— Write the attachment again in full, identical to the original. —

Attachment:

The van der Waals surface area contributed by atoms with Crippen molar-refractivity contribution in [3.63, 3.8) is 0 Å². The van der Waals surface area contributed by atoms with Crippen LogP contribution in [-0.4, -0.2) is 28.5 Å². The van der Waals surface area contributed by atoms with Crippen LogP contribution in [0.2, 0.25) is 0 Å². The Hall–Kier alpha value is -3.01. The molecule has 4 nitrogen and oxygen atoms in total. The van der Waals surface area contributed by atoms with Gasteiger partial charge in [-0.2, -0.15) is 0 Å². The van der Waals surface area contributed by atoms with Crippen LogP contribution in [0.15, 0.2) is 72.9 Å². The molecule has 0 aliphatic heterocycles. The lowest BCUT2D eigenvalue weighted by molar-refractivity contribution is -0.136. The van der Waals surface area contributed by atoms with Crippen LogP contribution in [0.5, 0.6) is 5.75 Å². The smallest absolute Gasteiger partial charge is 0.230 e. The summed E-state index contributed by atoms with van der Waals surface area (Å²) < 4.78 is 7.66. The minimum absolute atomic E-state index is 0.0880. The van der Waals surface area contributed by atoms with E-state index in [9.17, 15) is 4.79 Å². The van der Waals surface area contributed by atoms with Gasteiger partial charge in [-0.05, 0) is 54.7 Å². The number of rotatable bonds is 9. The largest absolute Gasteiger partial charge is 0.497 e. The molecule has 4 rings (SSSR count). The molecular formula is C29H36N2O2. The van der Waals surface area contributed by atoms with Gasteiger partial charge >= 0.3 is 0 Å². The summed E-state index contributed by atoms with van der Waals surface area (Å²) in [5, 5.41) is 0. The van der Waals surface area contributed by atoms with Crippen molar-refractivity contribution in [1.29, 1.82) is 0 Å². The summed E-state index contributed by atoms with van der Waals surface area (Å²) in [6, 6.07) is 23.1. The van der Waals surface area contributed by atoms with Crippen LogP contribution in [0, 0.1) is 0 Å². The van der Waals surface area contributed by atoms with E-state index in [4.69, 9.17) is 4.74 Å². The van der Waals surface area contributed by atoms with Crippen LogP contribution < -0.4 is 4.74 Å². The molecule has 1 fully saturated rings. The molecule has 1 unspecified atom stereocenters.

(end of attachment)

The van der Waals surface area contributed by atoms with Crippen molar-refractivity contribution in [3.63, 3.8) is 0 Å². The van der Waals surface area contributed by atoms with Crippen LogP contribution in [-0.4, -0.2) is 28.5 Å². The van der Waals surface area contributed by atoms with Crippen LogP contribution in [0.2, 0.25) is 0 Å². The Hall–Kier alpha value is -3.01. The molecule has 4 nitrogen and oxygen atoms in total. The van der Waals surface area contributed by atoms with Gasteiger partial charge in [-0.2, -0.15) is 0 Å². The van der Waals surface area contributed by atoms with Crippen LogP contribution in [0.15, 0.2) is 72.9 Å². The molecule has 0 aliphatic heterocycles. The lowest BCUT2D eigenvalue weighted by molar-refractivity contribution is -0.136. The van der Waals surface area contributed by atoms with Crippen LogP contribution in [0.5, 0.6) is 5.75 Å². The smallest absolute Gasteiger partial charge is 0.230 e. The summed E-state index contributed by atoms with van der Waals surface area (Å²) < 4.78 is 7.66. The minimum absolute atomic E-state index is 0.0880. The van der Waals surface area contributed by atoms with E-state index in [9.17, 15) is 4.79 Å². The van der Waals surface area contributed by atoms with Gasteiger partial charge in [-0.05, 0) is 54.7 Å². The number of rotatable bonds is 9. The largest absolute Gasteiger partial charge is 0.497 e. The molecule has 4 rings (SSSR count). The molecular formula is C29H36N2O2. The van der Waals surface area contributed by atoms with Gasteiger partial charge >= 0.3 is 0 Å². The summed E-state index contributed by atoms with van der Waals surface area (Å²) in [5, 5.41) is 0. The van der Waals surface area contributed by atoms with Crippen molar-refractivity contribution in [1.29, 1.82) is 0 Å². The summed E-state index contributed by atoms with van der Waals surface area (Å²) in [6, 6.07) is 23.1. The van der Waals surface area contributed by atoms with Crippen LogP contribution in [0, 0.1) is 0 Å². The van der Waals surface area contributed by atoms with E-state index in [4.69, 9.17) is 4.74 Å². The van der Waals surface area contributed by atoms with Crippen LogP contribution < -0.4 is 4.74 Å². The molecule has 1 fully saturated rings. The molecule has 1 unspecified atom stereocenters.